Fever in Infants

Pharmacists are often questioned by parents whose children have fever (defined as a temperature of 38.5?C or higher 1). It is sometimes difficult to determine the best course of action in a busy community pharmacy; however, there are some guidelines that should be followed.

The key factors to keep in mind when assessing a child with fever are:
* The child’s age. 2
* The presence of signs of toxicity (eg, decreased alertness, breathing difficulties). 2
* The presence of a focus of infection (eg, painful ear). 2
* Recent immunisation. 1

Here is a helpful mnemonic to check for signs of toxicity: 2
A is for a decrease in arousal, alertness or activity
B is for breathing difficulties
C is for poor colour, circulation, or cry
D is for decreased fluid intake (less than half normal) and/or decreased urine output (fewer than 4 wet nappies/day)

The presence of these puts a child at risk of having a serious illness 2 and you should recommend that the customer take the child to their doctor. Parents should also seek medical advice if the child is younger than 6 months; has a fever for more than 2 days; has a headache or pain in the stomach or limbs; an earache; problem swallowing fluids; vomiting or diarrhoea; or a rash. 1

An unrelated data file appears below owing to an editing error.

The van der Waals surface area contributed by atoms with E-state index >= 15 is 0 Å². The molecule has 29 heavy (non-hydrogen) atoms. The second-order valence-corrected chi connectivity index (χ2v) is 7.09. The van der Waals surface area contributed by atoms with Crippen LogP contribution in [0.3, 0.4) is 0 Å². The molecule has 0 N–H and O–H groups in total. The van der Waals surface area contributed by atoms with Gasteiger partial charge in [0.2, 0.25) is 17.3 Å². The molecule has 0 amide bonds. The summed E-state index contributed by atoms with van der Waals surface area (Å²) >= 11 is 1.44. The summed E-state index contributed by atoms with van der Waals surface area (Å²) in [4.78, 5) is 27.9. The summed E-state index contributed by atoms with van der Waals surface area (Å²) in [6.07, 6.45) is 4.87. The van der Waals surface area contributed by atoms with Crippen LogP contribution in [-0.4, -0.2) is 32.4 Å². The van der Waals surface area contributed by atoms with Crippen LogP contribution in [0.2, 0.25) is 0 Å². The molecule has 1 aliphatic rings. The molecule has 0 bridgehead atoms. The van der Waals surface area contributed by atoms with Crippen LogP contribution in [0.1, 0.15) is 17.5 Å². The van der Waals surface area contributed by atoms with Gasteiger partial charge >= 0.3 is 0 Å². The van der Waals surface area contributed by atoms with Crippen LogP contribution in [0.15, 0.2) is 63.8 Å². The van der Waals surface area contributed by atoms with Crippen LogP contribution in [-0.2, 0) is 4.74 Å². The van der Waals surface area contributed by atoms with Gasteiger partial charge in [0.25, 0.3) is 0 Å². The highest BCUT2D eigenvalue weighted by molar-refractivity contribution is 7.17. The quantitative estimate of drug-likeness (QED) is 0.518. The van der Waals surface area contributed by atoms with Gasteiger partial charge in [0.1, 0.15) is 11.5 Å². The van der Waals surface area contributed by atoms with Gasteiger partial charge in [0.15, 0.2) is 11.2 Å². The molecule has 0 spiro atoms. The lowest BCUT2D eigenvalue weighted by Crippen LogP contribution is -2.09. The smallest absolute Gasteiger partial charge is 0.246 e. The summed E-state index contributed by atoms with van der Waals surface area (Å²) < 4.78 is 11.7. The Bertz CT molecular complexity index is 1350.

Key recommendations/tips. 1
* Fevers are common in young children, particularly if they have a respiratory tract infection or have recently been immunised.
* A fever doesn’t necessarily mean the child has a serious illness (in fact, fever helps the body’s immune system fight infection).
* Let the child rest and dress them lightly.
* Give the child lots of clear fluids to drink.
* If the temperature is higher than 38.5?C and this is making the child uncomfortable or miserable, ibuprofen or paracetamol can be given to help ease discomfort; if fever persists for longer than 2 days advise customer to seek medical advice.

Useful URL
BetterHealth Channel. www.betterhealth.vic.gov.au/health/conditionsandtreatments/fever-children

1. NPS Medicinewise (Accessed November 10, 2015, at http://tinyurl.com/gnpknl5).
2. NSW Health Policy Directive. North Sydney, NSW: NSW Department of Health, 2010.